First home buyers played a key role in the Federal Government's 2017-18 Budget.
Under its housing affordability package, the Federal Government announced that first home buyers will be allowed to salary sacrifice a portion of their pre-tax income into their superannuation to save a property deposit.
From 1 July 2017, first home buyers will be able to contribute up to $15,000 in one year, and a maximum $30,000 in total to their super accounts.
Salary sacrificed contributions will be taxed at the regular superannuation rate of 15% - which is likely to be below a first home buyer's marginal tax rate.
In addition, first home buyers will receive a tax discount when it comes time to withdraw the saved funds in order to buy a home.
As part of the federal Government's plan, when it comes to withdraw the funds, the monetary withdrawal will be taxed at the first time buyer's marginal tax rates less a 30% offset.
Those who are self-employed or whose employer does not salary sacrifice can claim a tax deduction on personal contributions.
Voluntary contributions must be made within current superannuation caps.
As such, the total contributions a person can make from both compulsory employer contributions and voluntary contributions cannot exceed $25,000 this financial year.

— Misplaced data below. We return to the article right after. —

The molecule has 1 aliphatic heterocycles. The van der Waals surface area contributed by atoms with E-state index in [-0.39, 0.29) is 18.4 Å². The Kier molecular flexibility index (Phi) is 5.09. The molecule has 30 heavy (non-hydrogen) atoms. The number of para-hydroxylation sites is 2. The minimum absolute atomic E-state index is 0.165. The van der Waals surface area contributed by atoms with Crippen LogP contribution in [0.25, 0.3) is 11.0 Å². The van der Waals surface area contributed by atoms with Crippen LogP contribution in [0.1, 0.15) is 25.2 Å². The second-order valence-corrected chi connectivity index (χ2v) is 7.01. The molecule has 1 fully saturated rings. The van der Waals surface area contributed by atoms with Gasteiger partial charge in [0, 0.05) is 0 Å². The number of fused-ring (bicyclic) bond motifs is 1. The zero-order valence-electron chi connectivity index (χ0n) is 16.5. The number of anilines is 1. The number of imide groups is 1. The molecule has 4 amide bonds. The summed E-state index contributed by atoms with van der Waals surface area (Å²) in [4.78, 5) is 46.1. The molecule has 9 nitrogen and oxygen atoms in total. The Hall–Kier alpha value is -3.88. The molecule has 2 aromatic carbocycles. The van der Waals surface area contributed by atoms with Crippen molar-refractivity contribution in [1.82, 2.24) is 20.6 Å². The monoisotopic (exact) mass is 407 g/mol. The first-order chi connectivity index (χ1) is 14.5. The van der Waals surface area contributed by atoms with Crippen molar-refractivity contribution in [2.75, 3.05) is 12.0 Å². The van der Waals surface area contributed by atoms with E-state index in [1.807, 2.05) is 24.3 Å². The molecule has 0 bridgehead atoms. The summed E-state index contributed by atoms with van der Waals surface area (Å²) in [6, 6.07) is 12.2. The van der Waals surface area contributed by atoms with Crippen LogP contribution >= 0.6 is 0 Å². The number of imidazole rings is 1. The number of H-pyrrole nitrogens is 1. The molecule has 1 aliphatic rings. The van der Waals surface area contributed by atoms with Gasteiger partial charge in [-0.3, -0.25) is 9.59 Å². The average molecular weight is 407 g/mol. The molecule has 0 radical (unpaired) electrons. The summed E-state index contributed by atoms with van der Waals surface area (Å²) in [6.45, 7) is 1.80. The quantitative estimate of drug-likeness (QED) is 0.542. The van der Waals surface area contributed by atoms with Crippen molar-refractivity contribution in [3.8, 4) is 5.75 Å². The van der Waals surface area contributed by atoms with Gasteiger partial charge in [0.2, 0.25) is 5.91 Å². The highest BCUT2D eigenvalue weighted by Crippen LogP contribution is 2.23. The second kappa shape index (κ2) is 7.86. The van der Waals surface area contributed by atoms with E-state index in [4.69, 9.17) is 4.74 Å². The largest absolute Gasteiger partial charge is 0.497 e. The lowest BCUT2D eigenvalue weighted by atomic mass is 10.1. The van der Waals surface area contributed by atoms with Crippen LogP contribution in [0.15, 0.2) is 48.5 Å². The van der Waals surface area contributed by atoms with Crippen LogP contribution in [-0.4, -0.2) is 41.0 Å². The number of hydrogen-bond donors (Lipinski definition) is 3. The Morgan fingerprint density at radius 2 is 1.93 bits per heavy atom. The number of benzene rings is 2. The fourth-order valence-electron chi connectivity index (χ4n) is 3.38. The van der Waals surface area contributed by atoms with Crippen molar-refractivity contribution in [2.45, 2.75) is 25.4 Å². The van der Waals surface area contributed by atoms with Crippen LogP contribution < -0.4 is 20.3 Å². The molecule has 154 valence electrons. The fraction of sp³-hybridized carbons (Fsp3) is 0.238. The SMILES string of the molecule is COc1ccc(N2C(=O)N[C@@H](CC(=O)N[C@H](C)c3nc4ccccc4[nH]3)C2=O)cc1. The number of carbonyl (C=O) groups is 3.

For anyone looking to buy their first home with a significant other, two people are allowed to salary sacrifice into the same superannuation account and withdraw the funds when needed.
So how will the First Home Buyer Super Saver Scheme work in practice and is it really worth all the fuss?
As an example, let's assume a couple are looking to buy their first home together and they are earning $70,000 each per year.
Using the Federal Government's First Home Super Saver Scheme Estimator, if both parties salary sacrifice $15,000 a year into the same superannuation account, they should be able to save approximately $50,710 in two years.
At the end of the day, the couple come out approximately $11,604 better off than if they had both contributed $15,000 a year to the one savings account with a standard interest rate.
According to the Federal Government, the First Home Buyer Saver Scheme can help first home buyers save for a home deposit 30% faster than a standard deposit account.
The scheme will be administered by the Australian Taxation Office, which will receive an additional funding of $9.4 million to implement it.
The ATO will also be responsible for ensuring that fund members are first home buyers and that the funds withdrawn will be used to buy a home.
The government has estimated that the scheme will cost the budget $250 million over four years.